After dealing with an eating disorder during high school, Alicia* seemed to find her stride as a college student. She started running as a college freshman and competed with both the cross-country and track teams. “I was in a better place as part of the team. It was helpful to know that I had to eat to run.” Alicia realized that she needed to fuel her body to maintain a rigorous exercise regimen that included running 60 miles a week.
Then, a series of injuries struck Alicia. During her sophomore year, she tripped on some ice and broke her femur. After she recovered from the fracture and returned to running, Alicia began experiencing thigh pain that she thought was caused by a strained hamstring muscle.
However, Alicia’s pain was caused by a stress fracture in her pelvis. (A stress fracture is an incomplete break in the bone caused by overuse.) Alicia’s stress fracture worsened and later turned into a solid break.
“There were other injuries, including repeat muscle pulls, and I developed bradycardia (a slower-than- normal heart rate). I didn’t understand what was going on with my body and felt like I was overreacting.”
Overwhelmed by her injuries and unable to run with her teammates, Alicia experienced a relapse of her eating disorder after a prolonged period of stability. At the end of her junior year, she entered an eating disorder treatment program and was also referred to a sports medicine physician—Kate Ackerman, MD, MPH, co-director of Boston Children’s Hospital Female Athlete Program, who could provide care for her injuries.
“Dr. Ackerman really listened to me and was able to put all of the pieces together.” Ackerman ordered a bone density test, which confirmed that Alicia suffered from significant effects of female athlete triad. Female athlete triad is a complex syndrome characterized by energy deficiency (inadequate caloric intake typically caused by disordered eating or an eating disorder), menstrual irregularities and low bone mineral density.
Ackerman helped manage Alicia’s treatment, coordinating with her nutritionist, therapist, psychiatrist and physical therapist. “Having a unified team is really important in a situation like Alicia’s, where athletes might get mixed messages about how much exercise is safe,” says Ackerman.
She was allowed to exercise by all of her providers, but this was monitored closely to help her to keep from overdoing it. Exercise gave Alicia a sense of stability by doing something she loved in moderation. Her providers supported this by making sure she was fueling enough, regaining normal menses and staying consistent with her stretches and physical therapy exercises. They also worked closely with her to make sure that she was developing coping mechanisms for stress and a healthier relationship with food and exercise.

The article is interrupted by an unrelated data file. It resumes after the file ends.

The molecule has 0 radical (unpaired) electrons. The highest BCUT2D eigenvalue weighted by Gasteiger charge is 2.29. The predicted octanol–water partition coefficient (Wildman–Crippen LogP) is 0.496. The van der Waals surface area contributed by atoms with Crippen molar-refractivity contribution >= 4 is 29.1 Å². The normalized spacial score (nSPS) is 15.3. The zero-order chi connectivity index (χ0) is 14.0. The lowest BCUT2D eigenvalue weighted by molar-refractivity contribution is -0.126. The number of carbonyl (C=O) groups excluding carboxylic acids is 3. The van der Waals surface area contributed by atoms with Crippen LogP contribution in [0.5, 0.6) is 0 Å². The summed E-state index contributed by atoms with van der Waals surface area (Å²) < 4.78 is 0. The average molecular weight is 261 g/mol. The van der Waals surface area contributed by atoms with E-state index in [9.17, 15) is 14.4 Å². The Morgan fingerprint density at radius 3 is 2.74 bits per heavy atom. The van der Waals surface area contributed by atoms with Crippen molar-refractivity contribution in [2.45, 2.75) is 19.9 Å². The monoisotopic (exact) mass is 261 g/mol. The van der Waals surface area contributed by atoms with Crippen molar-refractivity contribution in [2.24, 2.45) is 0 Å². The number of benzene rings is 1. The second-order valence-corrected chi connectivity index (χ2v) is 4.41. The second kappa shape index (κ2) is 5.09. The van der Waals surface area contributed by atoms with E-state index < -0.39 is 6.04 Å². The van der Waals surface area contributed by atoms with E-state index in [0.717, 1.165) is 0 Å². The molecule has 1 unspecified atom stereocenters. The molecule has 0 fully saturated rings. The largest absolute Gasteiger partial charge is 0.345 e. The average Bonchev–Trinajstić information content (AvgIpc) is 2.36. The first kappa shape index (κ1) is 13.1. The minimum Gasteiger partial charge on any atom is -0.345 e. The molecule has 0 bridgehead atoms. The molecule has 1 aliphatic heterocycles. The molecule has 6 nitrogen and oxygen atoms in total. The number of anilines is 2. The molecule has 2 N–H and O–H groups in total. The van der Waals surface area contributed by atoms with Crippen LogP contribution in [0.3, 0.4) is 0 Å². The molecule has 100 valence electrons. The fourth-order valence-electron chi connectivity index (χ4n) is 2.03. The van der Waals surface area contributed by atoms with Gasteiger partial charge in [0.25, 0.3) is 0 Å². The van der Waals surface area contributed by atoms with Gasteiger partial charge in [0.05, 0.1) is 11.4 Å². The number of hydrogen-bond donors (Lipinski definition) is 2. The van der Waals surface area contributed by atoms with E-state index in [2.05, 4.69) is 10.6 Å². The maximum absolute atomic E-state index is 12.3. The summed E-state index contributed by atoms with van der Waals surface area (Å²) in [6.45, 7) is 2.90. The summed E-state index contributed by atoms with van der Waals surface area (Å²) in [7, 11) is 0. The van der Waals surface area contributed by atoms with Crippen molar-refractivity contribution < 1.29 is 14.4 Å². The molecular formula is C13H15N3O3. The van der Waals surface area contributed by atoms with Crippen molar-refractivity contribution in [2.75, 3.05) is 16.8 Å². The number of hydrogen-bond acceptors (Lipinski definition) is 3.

“Dr. Ackerman was really invested in my physical and emotional well-being and my recovery process and was always available to my other doctors,” says Alicia.
Importantly, Ackerman helped Alicia and her caregivers determine the appropriate amount of exercise and how to minimize injury risk.
“I learned to listen to my body,” says Alicia. She learned to eat intuitively, to take breaks from exercise to allow her body to heal when necessary and to watch her heart rate. Ackerman also referred Alicia to The Micheli Center for Sports Injury Prevention for a gait analysis, so she could improve her running form to further reduce her risk of injury.
After battling anorexia and suffering from the effects of the female athlete triad for more than five years, Alicia continues to recover. She’s now in nursing school and has learned to combine fitness with other interests. She runs 3-4 miles several times a week and sets aside time for friends and hobbies when she feels overwhelmed. Alicia attributes her recovery to several factors:
1. Having a supportive treatment team that believed in her and trusting them even when what they were telling her seemed counterintuitive.
2. Engaging in Dialectical Behavioral Therapy (DBT) and learning to use distress tolerance skills to cope with the anxiety that came along with following her meal plan and other painful feelings (DBT brings together acceptance and change to help people overcome negative behavior patterns. It combines individual therapy and group skills training.)
3. Staying motivated by keeping her personal and career goals in mind. Athletes with eating disorders often reject conventional approaches to treatment that may completely restrict activity. Alicia realized that Ackerman wanted to allow her to keep active but also keep her safe. She understood that Ackerman’s job was to make sure she was medically stable enough to engage in exercise, while enhancing her bone density and improving her approach to activity. Alicia knew she had to do her part to follow recommendations.
Learn more about the female athlete triad at Boston Children’s Female Athlete Conference.
*The patient’s name has been changed to respect her privacy.